Solomon was born to King David, a man after God’s own heart (Acts 13:22), and was gifted by God with the greatest human wisdom ever known and with wealth, power, and innumerable other blessings (1 Kings 4). He started out with countless advantages, yet at the end of his life he left God’s perfect will and followed after strange gods. To serve the idol of political power (and perhaps the idol of lust as well) he married many pagan wives. To keep the peace, he built altars and burnt incense to their false gods, and he may even have sacrificed his own children to Molech, the fire god. God punished him for his idolatry not only through the loss of fellowship with Him, but by taking away his kingdom (1 Kings 11:1-12)
As the saying goes, God is not so much interested in our location as in our direction. No depth of depravity is too low for His grace to reach (Psalm 139:8), and no pinnacle of our own achievement is so lofty that we do not need His grace even to take our very next breath (2 Samuel 1:19,25; John 15:5). So in God’s eyes, it is far better to be the thief on the cross who turned away from his sin and to Christ, than to be a privileged king who drifted away from God to false idols.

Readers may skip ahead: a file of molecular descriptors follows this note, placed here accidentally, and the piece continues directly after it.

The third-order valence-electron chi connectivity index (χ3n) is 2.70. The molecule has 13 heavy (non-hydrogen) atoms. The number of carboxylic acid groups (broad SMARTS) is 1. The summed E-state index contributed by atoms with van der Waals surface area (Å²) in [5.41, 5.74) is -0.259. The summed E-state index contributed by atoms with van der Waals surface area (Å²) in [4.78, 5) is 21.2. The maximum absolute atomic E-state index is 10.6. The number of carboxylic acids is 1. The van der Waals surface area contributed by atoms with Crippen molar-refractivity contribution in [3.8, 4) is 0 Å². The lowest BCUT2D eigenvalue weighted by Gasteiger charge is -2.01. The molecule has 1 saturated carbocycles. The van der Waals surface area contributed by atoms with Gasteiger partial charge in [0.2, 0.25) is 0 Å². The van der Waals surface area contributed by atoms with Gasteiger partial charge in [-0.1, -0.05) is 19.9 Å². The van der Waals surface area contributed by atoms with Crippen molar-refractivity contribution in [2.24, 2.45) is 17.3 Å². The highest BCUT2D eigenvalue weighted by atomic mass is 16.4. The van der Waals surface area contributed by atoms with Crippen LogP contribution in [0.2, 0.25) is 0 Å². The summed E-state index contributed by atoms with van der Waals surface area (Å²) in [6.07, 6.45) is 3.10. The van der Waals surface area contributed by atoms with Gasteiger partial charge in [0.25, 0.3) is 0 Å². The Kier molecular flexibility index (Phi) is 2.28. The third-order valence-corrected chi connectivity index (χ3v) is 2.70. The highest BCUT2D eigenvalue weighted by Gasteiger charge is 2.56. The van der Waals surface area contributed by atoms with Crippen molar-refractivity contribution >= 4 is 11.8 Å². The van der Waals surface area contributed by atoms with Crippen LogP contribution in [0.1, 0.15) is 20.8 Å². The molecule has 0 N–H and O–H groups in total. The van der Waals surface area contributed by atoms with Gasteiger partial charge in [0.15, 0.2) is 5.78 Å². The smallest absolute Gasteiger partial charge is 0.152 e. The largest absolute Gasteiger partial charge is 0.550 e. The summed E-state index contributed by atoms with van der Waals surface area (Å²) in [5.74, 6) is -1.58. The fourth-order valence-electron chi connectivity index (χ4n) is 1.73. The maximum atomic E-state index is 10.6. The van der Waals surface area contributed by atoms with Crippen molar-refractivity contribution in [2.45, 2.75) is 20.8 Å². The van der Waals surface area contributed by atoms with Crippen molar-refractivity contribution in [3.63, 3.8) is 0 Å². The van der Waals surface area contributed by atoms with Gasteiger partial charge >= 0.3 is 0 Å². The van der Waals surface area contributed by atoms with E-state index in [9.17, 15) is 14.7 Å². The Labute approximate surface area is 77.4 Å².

With Solomon, it appears to have been a relatively gradual wandering off from God’s plan, but what really shocks me is Elijah. After experiencing a superlative spiritual victory, calling upon God and witnessing His dramatic power in bringing fire down from Heaven to shame Baal and his false prophets (1 Kings 18), Elijah caves overnight. When the wicked queen Jezebel threatens to kill him, he seemingly forgets God’s great power and deliverance and runs away like a bullied schoolgirl, hiding under a juniper tree and begging God to end his life (1 Kings 19).